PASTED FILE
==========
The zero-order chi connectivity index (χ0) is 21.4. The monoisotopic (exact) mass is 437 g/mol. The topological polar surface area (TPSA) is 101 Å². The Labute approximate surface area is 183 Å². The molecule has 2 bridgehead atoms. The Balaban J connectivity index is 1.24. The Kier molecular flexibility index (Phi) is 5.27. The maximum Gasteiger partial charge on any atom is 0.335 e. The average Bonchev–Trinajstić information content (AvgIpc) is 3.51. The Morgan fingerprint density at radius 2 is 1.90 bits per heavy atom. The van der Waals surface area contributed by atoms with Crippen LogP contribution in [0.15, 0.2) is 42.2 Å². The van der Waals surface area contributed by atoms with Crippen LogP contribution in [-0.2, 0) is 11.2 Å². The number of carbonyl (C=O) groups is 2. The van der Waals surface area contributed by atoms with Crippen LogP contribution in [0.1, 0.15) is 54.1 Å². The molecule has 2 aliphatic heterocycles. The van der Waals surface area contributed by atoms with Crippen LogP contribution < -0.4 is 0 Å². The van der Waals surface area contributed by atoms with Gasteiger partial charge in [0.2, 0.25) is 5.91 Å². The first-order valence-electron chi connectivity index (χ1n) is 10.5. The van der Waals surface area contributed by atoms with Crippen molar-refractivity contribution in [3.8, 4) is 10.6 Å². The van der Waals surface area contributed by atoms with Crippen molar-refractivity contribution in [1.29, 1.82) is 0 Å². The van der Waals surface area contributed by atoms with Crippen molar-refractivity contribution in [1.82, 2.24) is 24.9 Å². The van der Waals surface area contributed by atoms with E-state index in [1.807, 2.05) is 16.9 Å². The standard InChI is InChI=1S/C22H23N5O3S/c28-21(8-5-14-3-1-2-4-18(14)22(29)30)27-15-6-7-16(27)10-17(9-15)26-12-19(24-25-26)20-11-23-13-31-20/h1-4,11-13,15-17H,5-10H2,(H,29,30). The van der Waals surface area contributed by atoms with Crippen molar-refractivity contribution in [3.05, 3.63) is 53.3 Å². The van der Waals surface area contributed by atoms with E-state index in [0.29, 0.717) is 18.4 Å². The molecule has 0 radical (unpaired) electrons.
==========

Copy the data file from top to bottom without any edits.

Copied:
The zero-order chi connectivity index (χ0) is 21.4. The monoisotopic (exact) mass is 437 g/mol. The topological polar surface area (TPSA) is 101 Å². The Labute approximate surface area is 183 Å². The molecule has 2 bridgehead atoms. The Balaban J connectivity index is 1.24. The Kier molecular flexibility index (Phi) is 5.27. The maximum Gasteiger partial charge on any atom is 0.335 e. The average Bonchev–Trinajstić information content (AvgIpc) is 3.51. The Morgan fingerprint density at radius 2 is 1.90 bits per heavy atom. The van der Waals surface area contributed by atoms with Crippen LogP contribution in [0.15, 0.2) is 42.2 Å². The van der Waals surface area contributed by atoms with Crippen LogP contribution in [-0.2, 0) is 11.2 Å². The number of carbonyl (C=O) groups is 2. The van der Waals surface area contributed by atoms with Crippen LogP contribution in [0.1, 0.15) is 54.1 Å². The molecule has 2 aliphatic heterocycles. The van der Waals surface area contributed by atoms with Crippen LogP contribution < -0.4 is 0 Å². The van der Waals surface area contributed by atoms with Gasteiger partial charge in [0.2, 0.25) is 5.91 Å². The first-order valence-electron chi connectivity index (χ1n) is 10.5. The van der Waals surface area contributed by atoms with Crippen molar-refractivity contribution in [3.8, 4) is 10.6 Å². The van der Waals surface area contributed by atoms with Crippen molar-refractivity contribution in [1.29, 1.82) is 0 Å². The van der Waals surface area contributed by atoms with Crippen molar-refractivity contribution in [1.82, 2.24) is 24.9 Å². The van der Waals surface area contributed by atoms with E-state index in [1.807, 2.05) is 16.9 Å². The standard InChI is InChI=1S/C22H23N5O3S/c28-21(8-5-14-3-1-2-4-18(14)22(29)30)27-15-6-7-16(27)10-17(9-15)26-12-19(24-25-26)20-11-23-13-31-20/h1-4,11-13,15-17H,5-10H2,(H,29,30). The van der Waals surface area contributed by atoms with Crippen molar-refractivity contribution in [3.05, 3.63) is 53.3 Å². The van der Waals surface area contributed by atoms with E-state index in [0.29, 0.717) is 18.4 Å². The molecule has 0 radical (unpaired) electrons.